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One day when I was about twenty-four and my son was a baby, I was wheeling him down the street in Cambridge, MA.
The usual punked-out teenagers were skateboarding around on the square and one of them walked up to me and said, ‘You know the world is going to end before he grows up. How can you have a kid, knowing that?’
I wasn't too far from that frame of mind myself, at the time. My impossibly prim tone and answer surprised me.
‘Well, we just have to hope you're wrong.’
That’s when I knew I was a grown-up.
So this week I had a meeting with a client at 1211 6th Ave. I’m so out of it I didn’t remember it’s the same building The New York Post is housed in. During our meeting the client mentioned the two cases of anthrax they’d had in the building. Well, it sure as hell explained the intense scrutiny and bag search in the lobby. I don’t think this cold I have is anthrax, not even remotely. I’m not running off to get tested or demand Cipro. I’m just tired of having this insanity all around me all of the time.
I feel like hell today. This is just ridiculous. Can’t I even have a chest cold without wondering what it might mean? For Christ’s sake, enough is enough, already. Really, it was enough to see the towers fall, to have to wear a mask over my mouth, to look helplessly at people wearing the faces of the missing hung round their necks, to see the pain-filled faces lit by candles, to work in offices with ash-covered windows, to be evacuated off the subway three times, to show my ID to innumerable guards, to answer my children’s questions. Let it stop.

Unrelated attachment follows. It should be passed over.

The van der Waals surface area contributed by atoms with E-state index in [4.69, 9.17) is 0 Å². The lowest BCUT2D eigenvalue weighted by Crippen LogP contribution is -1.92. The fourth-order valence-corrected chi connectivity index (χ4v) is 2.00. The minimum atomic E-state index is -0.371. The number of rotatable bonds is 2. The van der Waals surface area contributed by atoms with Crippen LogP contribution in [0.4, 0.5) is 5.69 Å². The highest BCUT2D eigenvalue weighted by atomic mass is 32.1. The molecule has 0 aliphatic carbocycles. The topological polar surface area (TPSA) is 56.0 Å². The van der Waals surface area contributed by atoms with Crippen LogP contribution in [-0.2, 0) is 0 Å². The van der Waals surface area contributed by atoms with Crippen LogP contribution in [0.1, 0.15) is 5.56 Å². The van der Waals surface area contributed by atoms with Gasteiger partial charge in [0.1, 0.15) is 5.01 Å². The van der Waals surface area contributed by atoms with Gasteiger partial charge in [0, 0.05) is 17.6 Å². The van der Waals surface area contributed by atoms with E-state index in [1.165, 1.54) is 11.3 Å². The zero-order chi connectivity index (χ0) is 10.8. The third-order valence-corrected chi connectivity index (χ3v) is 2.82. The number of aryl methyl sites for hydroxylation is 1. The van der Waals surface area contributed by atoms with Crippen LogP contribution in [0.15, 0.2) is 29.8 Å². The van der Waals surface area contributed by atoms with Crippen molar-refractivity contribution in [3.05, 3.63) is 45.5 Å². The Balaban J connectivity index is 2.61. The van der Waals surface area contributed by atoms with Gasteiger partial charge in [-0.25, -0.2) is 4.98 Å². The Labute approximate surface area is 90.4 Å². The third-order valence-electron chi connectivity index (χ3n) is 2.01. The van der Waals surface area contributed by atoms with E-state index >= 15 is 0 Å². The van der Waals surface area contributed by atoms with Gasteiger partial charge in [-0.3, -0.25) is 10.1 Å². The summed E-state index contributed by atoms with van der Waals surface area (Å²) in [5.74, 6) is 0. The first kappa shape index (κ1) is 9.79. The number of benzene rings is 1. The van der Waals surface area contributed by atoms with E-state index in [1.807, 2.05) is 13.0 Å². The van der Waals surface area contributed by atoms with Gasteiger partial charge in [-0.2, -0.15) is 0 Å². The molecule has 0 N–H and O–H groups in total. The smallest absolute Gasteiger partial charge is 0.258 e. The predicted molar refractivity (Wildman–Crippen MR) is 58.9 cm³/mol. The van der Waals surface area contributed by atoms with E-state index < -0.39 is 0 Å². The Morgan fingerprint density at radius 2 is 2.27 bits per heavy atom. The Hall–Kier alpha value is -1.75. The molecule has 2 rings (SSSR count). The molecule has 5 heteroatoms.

She doesn’t know what she’s looking for, she only knows what she doesn’t want and the list is long. The process of elimination could take years—there are so many things she turns against. She always feels cheated when she examines the options. If you ask her if she’s happy she’ll always say ‘no,’ even when she’s laughing in the moment. It’s like a superstition with her. People think she’s difficult and she is. She is. She wants to be loved but she makes herself unlovable in her attempt to take what she deserves. And those that love her suffer.
Today a website I designed and then managed the technical build for went live. I felt a flash of the old excitement as I looked at it—all the planning and work suddenly there on the screen. An idea started on paper magically responding as I click the mouse, all that code doing what its supposed to do. Something I can point to when my family says ‘What exactly do you do, anyway?’ For a few minutes I even remembered loving the work, loving the problem-solving, loving the orderliness of the design process. Damn. Remember when this stuff meant something?
I keep waiting to hear from you but you’ve disappeared. No email, no ICQ, just your voicemail on the phone. I tell myself this means you’re sleeping or out with your mate Moos. I tell myself it doesn’t mean anything bad. I tell myself we’ll catch up tomorrow. Still, I wish I could just be at your door and make sure. Remember when you asked ‘what if continental drift had never happened?’ It’s too easy to oversimplify the answer, but I can’t help it. Right now, if continental drift had never happened, I’d be there. And that would be enough.
Did you know that the cans of compressed air used to clean a laptop actually have warnings on them advising you not to use them to clean your ears? I don’t know why I’m thinking about that right now. It’s stuck in my head like an annoying melody. Do you ever have days when you just find yourself silently shaking your head over and over in response to the inexplicably stupid things people say and do? That’s the kind of day I’m having—just one head shaker after another. It’s so bad I’ve given myself a headache. Not real bright.